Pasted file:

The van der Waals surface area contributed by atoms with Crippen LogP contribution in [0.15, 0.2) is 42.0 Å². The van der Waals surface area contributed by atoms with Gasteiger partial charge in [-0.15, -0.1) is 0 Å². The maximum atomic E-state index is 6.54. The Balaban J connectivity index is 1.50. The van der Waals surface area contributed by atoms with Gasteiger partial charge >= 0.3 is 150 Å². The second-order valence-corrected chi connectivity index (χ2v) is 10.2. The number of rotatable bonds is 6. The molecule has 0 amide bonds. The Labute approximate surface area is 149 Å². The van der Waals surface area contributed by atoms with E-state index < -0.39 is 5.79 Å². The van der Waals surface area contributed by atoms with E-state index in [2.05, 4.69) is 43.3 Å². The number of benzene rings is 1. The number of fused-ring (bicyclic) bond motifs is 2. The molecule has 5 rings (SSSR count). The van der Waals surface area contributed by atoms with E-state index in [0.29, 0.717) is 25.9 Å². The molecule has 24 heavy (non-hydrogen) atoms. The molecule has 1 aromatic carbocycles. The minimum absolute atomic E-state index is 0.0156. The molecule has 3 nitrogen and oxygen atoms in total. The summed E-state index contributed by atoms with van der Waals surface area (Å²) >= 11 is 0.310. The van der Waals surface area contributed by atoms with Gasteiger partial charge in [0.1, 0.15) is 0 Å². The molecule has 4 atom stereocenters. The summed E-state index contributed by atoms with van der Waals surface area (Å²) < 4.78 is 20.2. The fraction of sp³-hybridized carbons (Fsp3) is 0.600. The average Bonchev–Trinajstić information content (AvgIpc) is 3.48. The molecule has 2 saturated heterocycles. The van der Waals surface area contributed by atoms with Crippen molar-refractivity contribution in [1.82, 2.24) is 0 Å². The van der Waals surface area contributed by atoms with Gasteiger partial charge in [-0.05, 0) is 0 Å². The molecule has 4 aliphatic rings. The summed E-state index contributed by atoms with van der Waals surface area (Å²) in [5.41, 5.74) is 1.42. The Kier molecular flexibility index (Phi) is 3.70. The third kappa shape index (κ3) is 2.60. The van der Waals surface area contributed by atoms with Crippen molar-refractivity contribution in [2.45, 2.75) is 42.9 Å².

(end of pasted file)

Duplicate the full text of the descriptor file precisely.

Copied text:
The van der Waals surface area contributed by atoms with Crippen LogP contribution in [0.15, 0.2) is 42.0 Å². The van der Waals surface area contributed by atoms with Gasteiger partial charge in [-0.15, -0.1) is 0 Å². The maximum atomic E-state index is 6.54. The Balaban J connectivity index is 1.50. The van der Waals surface area contributed by atoms with Gasteiger partial charge >= 0.3 is 150 Å². The second-order valence-corrected chi connectivity index (χ2v) is 10.2. The number of rotatable bonds is 6. The molecule has 0 amide bonds. The Labute approximate surface area is 149 Å². The van der Waals surface area contributed by atoms with E-state index < -0.39 is 5.79 Å². The van der Waals surface area contributed by atoms with E-state index in [2.05, 4.69) is 43.3 Å². The number of benzene rings is 1. The number of fused-ring (bicyclic) bond motifs is 2. The molecule has 5 rings (SSSR count). The van der Waals surface area contributed by atoms with E-state index in [0.29, 0.717) is 25.9 Å². The molecule has 24 heavy (non-hydrogen) atoms. The molecule has 1 aromatic carbocycles. The minimum absolute atomic E-state index is 0.0156. The molecule has 3 nitrogen and oxygen atoms in total. The summed E-state index contributed by atoms with van der Waals surface area (Å²) >= 11 is 0.310. The van der Waals surface area contributed by atoms with Gasteiger partial charge in [0.1, 0.15) is 0 Å². The molecule has 4 atom stereocenters. The summed E-state index contributed by atoms with van der Waals surface area (Å²) < 4.78 is 20.2. The fraction of sp³-hybridized carbons (Fsp3) is 0.600. The average Bonchev–Trinajstić information content (AvgIpc) is 3.48. The molecule has 2 saturated heterocycles. The van der Waals surface area contributed by atoms with Crippen molar-refractivity contribution in [1.82, 2.24) is 0 Å². The van der Waals surface area contributed by atoms with Gasteiger partial charge in [-0.05, 0) is 0 Å². The molecule has 4 aliphatic rings. The summed E-state index contributed by atoms with van der Waals surface area (Å²) in [5.41, 5.74) is 1.42. The Kier molecular flexibility index (Phi) is 3.70. The third kappa shape index (κ3) is 2.60. The van der Waals surface area contributed by atoms with Crippen molar-refractivity contribution in [2.45, 2.75) is 42.9 Å².